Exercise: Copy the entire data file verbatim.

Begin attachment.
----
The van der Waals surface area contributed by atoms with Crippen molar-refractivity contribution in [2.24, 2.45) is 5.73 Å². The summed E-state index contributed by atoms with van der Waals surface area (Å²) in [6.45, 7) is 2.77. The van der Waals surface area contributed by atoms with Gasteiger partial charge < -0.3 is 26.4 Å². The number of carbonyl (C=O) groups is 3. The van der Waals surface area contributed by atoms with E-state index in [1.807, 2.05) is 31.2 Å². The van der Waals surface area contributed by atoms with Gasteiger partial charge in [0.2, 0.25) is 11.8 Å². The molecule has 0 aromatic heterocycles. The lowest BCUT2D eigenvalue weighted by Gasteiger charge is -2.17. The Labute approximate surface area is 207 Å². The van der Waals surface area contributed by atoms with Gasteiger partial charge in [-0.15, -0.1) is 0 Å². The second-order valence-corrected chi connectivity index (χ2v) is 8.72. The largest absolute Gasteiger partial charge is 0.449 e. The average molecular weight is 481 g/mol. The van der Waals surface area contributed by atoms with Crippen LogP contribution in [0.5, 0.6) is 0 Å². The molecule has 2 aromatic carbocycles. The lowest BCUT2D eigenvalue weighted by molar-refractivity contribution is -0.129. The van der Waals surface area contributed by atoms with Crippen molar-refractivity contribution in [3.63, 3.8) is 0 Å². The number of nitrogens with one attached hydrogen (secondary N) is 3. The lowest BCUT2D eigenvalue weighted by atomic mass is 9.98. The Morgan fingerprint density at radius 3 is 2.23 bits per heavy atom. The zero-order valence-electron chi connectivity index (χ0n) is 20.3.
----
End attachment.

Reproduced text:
The van der Waals surface area contributed by atoms with Crippen molar-refractivity contribution in [2.24, 2.45) is 5.73 Å². The summed E-state index contributed by atoms with van der Waals surface area (Å²) in [6.45, 7) is 2.77. The van der Waals surface area contributed by atoms with Gasteiger partial charge < -0.3 is 26.4 Å². The number of carbonyl (C=O) groups is 3. The van der Waals surface area contributed by atoms with E-state index in [1.807, 2.05) is 31.2 Å². The van der Waals surface area contributed by atoms with Gasteiger partial charge in [0.2, 0.25) is 11.8 Å². The molecule has 0 aromatic heterocycles. The lowest BCUT2D eigenvalue weighted by Gasteiger charge is -2.17. The Labute approximate surface area is 207 Å². The van der Waals surface area contributed by atoms with Gasteiger partial charge in [-0.15, -0.1) is 0 Å². The second-order valence-corrected chi connectivity index (χ2v) is 8.72. The largest absolute Gasteiger partial charge is 0.449 e. The average molecular weight is 481 g/mol. The van der Waals surface area contributed by atoms with Crippen LogP contribution in [0.5, 0.6) is 0 Å². The molecule has 2 aromatic carbocycles. The lowest BCUT2D eigenvalue weighted by molar-refractivity contribution is -0.129. The van der Waals surface area contributed by atoms with Crippen molar-refractivity contribution in [3.63, 3.8) is 0 Å². The number of nitrogens with one attached hydrogen (secondary N) is 3. The lowest BCUT2D eigenvalue weighted by atomic mass is 9.98. The Morgan fingerprint density at radius 3 is 2.23 bits per heavy atom. The zero-order valence-electron chi connectivity index (χ0n) is 20.3.